Kubernetes Log forwarding to VMware Log Intelligence using Fluentd

In this blog I will walk you through how to use fluentd to forward logs from Kubernetes deployed pods(containers)

Pre-requisites

  • A running Kubernetes Cluster. My setup has with Kubernetes 1.11.1 on CentOS VMs on vSphere. Click Here for detailed instructions 
  • Admin access to the Cluster as we will be deploying fluentd in kube-system name space
  • Application writes to \”stdout\” and \”stderr\” streams 
  • An understanding of VMware Log Intelligence. Click Here to read through if you haven\’t done it yet 

Getting Started

Before to get started, make sure you understand or have a basic idea about the following concepts from Kubernetes (Click Here :

Node            

A node is a worker machine in Kubernetes, previously known as a minion. A node may be a VM or physical machine, depending on the cluster. Each node has the services necessary to run pods and is managed by the master components…

Pod

A pod is a group of one or more containers (such as Docker containers), the shared storage for those containers, and options about how to run the containers. Pods are always co-located and co-scheduled, and run in a shared context…

DaemonSet

A DaemonSet ensures that all (or some) nodes run a copy of a pod. As nodes are added to the cluster, pods are added to them. As nodes are removed from the cluster, those pods are garbage collected. Deleting a DaemonSet will clean up the pods it created. 
We will be using fluentd kubernetes daemon set (Click Here) which will be reading log files for the containers and sending it to VMware Log Intelligence

Options 

There are 2 ways we can send kubernetes logs to VMware Log Intelligence.

Option 1 – Using Syslog fluentd daemon set via Data Collector using syslog protocol

This is the most simplest and the quickest way. You will need to have Data Collector deployed. Click Here to see how to deploy Data Collector






Steps 

Copy the yaml file for syslog (Click Here) and save it locally
Modify the yaml file and to add the Data Collector IP which accepts connections on syslog port (514)
Create fluentd daemon set by executing following command 

kubectl create -f fluentd-syslog.yaml















Once deployed and configured successfully you will see logs from fluentd pod in VMware Log Intelligence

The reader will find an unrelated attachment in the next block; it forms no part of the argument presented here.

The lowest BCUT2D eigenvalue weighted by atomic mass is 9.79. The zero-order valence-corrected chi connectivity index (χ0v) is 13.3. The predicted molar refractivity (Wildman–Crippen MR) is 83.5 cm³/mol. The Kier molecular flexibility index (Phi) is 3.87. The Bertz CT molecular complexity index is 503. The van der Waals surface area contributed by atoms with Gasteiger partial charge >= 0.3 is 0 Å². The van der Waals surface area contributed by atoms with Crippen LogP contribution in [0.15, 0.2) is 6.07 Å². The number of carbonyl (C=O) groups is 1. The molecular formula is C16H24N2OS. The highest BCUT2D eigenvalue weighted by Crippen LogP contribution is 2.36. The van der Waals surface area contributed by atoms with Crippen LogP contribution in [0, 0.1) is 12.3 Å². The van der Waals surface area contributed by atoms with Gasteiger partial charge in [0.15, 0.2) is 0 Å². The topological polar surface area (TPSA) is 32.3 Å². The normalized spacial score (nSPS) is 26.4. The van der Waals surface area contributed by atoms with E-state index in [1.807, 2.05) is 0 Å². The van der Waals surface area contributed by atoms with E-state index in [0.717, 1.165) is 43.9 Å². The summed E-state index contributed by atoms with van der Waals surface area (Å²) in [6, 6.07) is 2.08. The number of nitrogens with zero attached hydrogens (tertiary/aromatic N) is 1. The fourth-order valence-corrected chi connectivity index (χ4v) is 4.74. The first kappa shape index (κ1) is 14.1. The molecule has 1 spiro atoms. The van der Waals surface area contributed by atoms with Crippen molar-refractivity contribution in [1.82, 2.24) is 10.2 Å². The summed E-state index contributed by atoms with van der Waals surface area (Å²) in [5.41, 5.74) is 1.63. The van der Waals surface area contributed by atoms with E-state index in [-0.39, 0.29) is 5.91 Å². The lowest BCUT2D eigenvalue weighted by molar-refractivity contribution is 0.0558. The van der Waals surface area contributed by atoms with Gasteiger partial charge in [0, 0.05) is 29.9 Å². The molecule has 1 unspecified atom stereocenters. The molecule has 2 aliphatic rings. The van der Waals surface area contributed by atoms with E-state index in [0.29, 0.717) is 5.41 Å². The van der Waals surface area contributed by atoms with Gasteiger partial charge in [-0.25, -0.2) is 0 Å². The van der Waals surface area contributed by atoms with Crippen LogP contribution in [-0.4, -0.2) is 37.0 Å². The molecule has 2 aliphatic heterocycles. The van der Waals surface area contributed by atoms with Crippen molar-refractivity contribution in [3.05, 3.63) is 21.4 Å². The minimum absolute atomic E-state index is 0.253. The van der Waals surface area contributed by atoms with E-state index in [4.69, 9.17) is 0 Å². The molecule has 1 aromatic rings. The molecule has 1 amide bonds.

Option 2 – Using Custom daemon set directly to VMware Log Intelligence via HTTPS protocol

You will need to modify the daemon set and install http-out-ext fluentd plugin which can forward logs directly to VMware Log Intelligence using API keys


Steps

First Step is to create your own docker image 

I will be using the debian image as its recommended for Production environments. https://github.com/fluent/fluentd-kubernetes-daemonset/tree/master/docker-image/v1.2/debian-syslog
From the documentation – The following repository expose images based on Alpine Linux and Debian. For production environments, we strongly suggest to use Debian images.

Clone the github repo. Install git (if you don\’t have it already) and execute following command

Navigate to \”fluentd-kubernetes-daemonset/docker-image/v1.2/debian-syslog/conf\”

Modify the fluent.conf file to following 
Before











After

You will notice that we have added is two environment variables. It is similar to what we have for the standalone fluentd setup. Click Here to view the standalone fluentd installation
Next we will need to modify the docker file to install the http-out plugin \”fluentd-kubernetes-daemonset/docker-image/v1.2/debian-syslog/Dockerfile\”

&& gem install fluent-plugin-out-http-ext -v 0.1.10 \\

Before 



















After

docker build -t docker.io/mydockerhubusername/reponame:v1 ./
It should take a couple of mins 
If you want to push it registry or you can use local image
You can modify the existing yaml file for syslog with following yaml file. Please ensure to generate API Key from VMware Log Intelligence UI

Execute following command. In my case name of the file is mm-fluentd.yaml

kubectl create -f mm-fluentd.yaml

Once deployed and configured successfully you will see logs from fluentd pod in VMware Log Intelligence

Happy Logging !!!
References

0 thoughts on “Kubernetes Log forwarding to VMware Log Intelligence using Fluentd

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